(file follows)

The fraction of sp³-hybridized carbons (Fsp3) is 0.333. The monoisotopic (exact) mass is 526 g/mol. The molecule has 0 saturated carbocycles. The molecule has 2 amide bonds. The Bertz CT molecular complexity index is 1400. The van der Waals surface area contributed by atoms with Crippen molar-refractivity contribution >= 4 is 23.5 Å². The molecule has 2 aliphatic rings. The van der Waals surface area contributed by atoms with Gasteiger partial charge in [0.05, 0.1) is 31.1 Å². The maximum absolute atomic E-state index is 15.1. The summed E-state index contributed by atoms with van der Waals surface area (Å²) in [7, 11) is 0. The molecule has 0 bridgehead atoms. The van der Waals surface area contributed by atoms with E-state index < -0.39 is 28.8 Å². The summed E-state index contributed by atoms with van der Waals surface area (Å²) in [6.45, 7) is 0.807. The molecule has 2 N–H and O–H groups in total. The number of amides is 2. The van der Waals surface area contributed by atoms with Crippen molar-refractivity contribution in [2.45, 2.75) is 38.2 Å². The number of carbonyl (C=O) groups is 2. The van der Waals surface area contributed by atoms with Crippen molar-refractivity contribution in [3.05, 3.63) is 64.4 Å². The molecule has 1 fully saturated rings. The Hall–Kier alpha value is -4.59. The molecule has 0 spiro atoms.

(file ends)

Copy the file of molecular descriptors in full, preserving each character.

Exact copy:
The fraction of sp³-hybridized carbons (Fsp3) is 0.333. The monoisotopic (exact) mass is 526 g/mol. The molecule has 0 saturated carbocycles. The molecule has 2 amide bonds. The Bertz CT molecular complexity index is 1400. The van der Waals surface area contributed by atoms with Crippen molar-refractivity contribution >= 4 is 23.5 Å². The molecule has 2 aliphatic rings. The van der Waals surface area contributed by atoms with Gasteiger partial charge in [0.05, 0.1) is 31.1 Å². The maximum absolute atomic E-state index is 15.1. The summed E-state index contributed by atoms with van der Waals surface area (Å²) in [7, 11) is 0. The molecule has 0 bridgehead atoms. The van der Waals surface area contributed by atoms with E-state index < -0.39 is 28.8 Å². The summed E-state index contributed by atoms with van der Waals surface area (Å²) in [6.45, 7) is 0.807. The molecule has 2 N–H and O–H groups in total. The number of amides is 2. The van der Waals surface area contributed by atoms with Crippen molar-refractivity contribution in [2.45, 2.75) is 38.2 Å². The number of carbonyl (C=O) groups is 2. The van der Waals surface area contributed by atoms with Crippen molar-refractivity contribution in [3.05, 3.63) is 64.4 Å². The molecule has 1 fully saturated rings. The Hall–Kier alpha value is -4.59. The molecule has 0 spiro atoms.